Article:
Reviewed by tomgillespie2002 9 / 10

One of the most innovative and devastating war pictures ever made

Stuart Cooper's Overlord is a meditation on the mechanics of war and the young souls swept into it. After winning the Silver Bear at the 25th Berlin International Film Festival, the film became incredibly obscure until recently, when it was given the restoration it deserved by the lovely folks at Criterion. Beginning in a quaint English home and ending on the beaches of Normandy for 'Operation Overlord' during World War II, it's a simple yet hypnotic story of a young private named Tom (Brian Stirner) and his slow journey to a death he feels is inevitable. The very first scene shows an out-of- focus soldier running from or towards an unknown threat before being shot down, only to be revealed as a dream sequence. This vision plagues Tom's thoughts, but he nevertheless remains somewhat chipper about it.

What makes this very personal journey so incredibly powerful is the sense of impending doom. Tom always seems to be on the move, be it on a train or an army jeep, as if he is making a slow trek towards his fate, and he chooses this time to daydream. Despite not knowing where the war is heading or if he'll even see combat, he somehow knows he is going to die but remains nonchalant about it. A nice boy, well spoken and slight, Tom is not built for the army, but he does what he is told and makes friends. The only time we really see his personality come to the fore is when he meets a pretty young lady (Julie Neesam) and the pair enjoy what little time they have together. He tells her they'll meet again, but we know they won't. In making Tom such an everyman, Overlord studies the anonymity of battle, and celebrates the millions of unknown soldiers who have charged into certain death without really understanding why.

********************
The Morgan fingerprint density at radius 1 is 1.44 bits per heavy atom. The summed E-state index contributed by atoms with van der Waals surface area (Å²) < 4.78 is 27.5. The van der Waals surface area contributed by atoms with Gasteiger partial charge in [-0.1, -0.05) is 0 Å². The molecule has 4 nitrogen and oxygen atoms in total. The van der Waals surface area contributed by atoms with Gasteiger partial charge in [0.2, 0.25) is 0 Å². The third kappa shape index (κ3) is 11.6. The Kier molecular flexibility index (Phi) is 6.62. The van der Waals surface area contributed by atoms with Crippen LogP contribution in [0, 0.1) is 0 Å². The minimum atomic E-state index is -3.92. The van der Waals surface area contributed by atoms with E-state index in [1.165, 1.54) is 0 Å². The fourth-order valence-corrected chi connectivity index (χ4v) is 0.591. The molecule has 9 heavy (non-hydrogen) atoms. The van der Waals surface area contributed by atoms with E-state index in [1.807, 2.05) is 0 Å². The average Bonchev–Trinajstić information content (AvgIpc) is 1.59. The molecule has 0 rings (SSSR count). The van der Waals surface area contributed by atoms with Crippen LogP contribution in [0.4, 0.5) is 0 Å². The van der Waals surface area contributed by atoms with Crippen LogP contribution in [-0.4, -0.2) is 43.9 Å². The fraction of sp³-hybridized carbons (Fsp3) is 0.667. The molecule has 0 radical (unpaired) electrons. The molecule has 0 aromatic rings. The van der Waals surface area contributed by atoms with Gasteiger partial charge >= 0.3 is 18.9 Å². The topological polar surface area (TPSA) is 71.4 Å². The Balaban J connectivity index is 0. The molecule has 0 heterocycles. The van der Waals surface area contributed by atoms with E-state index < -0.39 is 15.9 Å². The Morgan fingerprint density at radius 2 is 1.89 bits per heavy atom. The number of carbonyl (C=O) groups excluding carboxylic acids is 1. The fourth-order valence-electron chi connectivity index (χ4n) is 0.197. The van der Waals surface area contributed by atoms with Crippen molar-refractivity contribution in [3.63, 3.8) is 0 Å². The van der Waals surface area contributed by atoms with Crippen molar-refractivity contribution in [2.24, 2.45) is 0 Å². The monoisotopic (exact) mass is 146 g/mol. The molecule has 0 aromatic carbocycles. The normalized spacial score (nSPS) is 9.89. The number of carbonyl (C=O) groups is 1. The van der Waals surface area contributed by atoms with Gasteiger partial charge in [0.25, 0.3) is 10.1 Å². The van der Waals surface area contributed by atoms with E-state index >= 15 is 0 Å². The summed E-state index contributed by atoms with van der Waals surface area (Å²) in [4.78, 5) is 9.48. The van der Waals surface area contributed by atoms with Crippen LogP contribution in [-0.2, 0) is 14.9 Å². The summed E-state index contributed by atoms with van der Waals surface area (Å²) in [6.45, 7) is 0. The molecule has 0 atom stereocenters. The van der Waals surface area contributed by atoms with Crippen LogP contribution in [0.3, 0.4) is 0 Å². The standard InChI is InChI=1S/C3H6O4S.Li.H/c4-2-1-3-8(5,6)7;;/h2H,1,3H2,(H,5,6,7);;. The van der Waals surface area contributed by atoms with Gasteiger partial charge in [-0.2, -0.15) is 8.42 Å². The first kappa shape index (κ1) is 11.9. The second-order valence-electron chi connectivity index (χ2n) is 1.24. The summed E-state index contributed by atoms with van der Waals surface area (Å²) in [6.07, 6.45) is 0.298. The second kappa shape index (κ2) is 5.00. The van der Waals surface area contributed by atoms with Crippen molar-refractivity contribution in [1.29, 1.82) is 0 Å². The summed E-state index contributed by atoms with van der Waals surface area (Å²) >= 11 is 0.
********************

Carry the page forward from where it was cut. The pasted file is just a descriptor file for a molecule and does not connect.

Starting out life as a documentary, Cooper later made the bold decision to use the startling archive footage provided by the Imperial War Museum and weave a narrative through it. Cinematographer John Alcott (who collaborated with Stanley Kubrick on the likes of 2001: A Space Odyssey and Barry Lyndon) employs grainy black-and-white photography for the central story so it is interchangeable with the stock footage. The result is staggering. By adding sound, scenes of devastating city bombings become hellish nightmares, and a beach landing turns into something out of science- fiction. In a bizarre scene, a water wheel device powered by mini rockets rolls across the water and onto land, hoping to detonate any landmines or unexploded bombs before mightily toppling over. It's World War II like you've never seen it before, and it's real. It's a winning combination of observational and personal, making Overlord one of the most innovative and devastating humanist war films ever made.